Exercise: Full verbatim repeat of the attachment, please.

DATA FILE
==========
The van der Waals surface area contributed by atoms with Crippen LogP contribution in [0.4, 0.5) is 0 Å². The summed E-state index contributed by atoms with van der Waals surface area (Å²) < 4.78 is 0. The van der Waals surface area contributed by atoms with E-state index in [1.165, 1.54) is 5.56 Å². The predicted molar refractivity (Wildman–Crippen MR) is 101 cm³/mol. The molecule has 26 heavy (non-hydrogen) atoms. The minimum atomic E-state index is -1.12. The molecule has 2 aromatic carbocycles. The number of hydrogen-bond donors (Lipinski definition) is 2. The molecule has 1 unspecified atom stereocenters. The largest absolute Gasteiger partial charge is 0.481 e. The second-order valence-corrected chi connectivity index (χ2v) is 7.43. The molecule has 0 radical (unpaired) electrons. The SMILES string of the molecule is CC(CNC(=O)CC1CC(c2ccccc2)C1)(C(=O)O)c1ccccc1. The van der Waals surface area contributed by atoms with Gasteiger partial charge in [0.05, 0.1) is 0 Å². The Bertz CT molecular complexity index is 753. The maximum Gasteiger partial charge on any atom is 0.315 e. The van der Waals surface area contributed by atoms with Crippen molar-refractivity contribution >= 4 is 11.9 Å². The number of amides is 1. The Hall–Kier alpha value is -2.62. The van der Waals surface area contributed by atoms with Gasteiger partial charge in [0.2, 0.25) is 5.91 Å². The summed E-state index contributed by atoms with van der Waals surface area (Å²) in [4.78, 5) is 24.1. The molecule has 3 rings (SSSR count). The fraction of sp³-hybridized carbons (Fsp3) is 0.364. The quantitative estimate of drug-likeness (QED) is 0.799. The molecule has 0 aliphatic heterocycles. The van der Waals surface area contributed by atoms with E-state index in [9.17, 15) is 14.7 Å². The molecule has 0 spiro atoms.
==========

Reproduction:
The van der Waals surface area contributed by atoms with Crippen LogP contribution in [0.4, 0.5) is 0 Å². The summed E-state index contributed by atoms with van der Waals surface area (Å²) < 4.78 is 0. The van der Waals surface area contributed by atoms with E-state index in [1.165, 1.54) is 5.56 Å². The predicted molar refractivity (Wildman–Crippen MR) is 101 cm³/mol. The molecule has 26 heavy (non-hydrogen) atoms. The minimum atomic E-state index is -1.12. The molecule has 2 aromatic carbocycles. The number of hydrogen-bond donors (Lipinski definition) is 2. The molecule has 1 unspecified atom stereocenters. The largest absolute Gasteiger partial charge is 0.481 e. The second-order valence-corrected chi connectivity index (χ2v) is 7.43. The molecule has 0 radical (unpaired) electrons. The SMILES string of the molecule is CC(CNC(=O)CC1CC(c2ccccc2)C1)(C(=O)O)c1ccccc1. The van der Waals surface area contributed by atoms with Gasteiger partial charge in [0.05, 0.1) is 0 Å². The Bertz CT molecular complexity index is 753. The maximum Gasteiger partial charge on any atom is 0.315 e. The van der Waals surface area contributed by atoms with Crippen molar-refractivity contribution >= 4 is 11.9 Å². The number of amides is 1. The Hall–Kier alpha value is -2.62. The van der Waals surface area contributed by atoms with Gasteiger partial charge in [0.2, 0.25) is 5.91 Å². The summed E-state index contributed by atoms with van der Waals surface area (Å²) in [4.78, 5) is 24.1. The molecule has 3 rings (SSSR count). The fraction of sp³-hybridized carbons (Fsp3) is 0.364. The quantitative estimate of drug-likeness (QED) is 0.799. The molecule has 0 aliphatic heterocycles. The van der Waals surface area contributed by atoms with E-state index in [9.17, 15) is 14.7 Å². The molecule has 0 spiro atoms.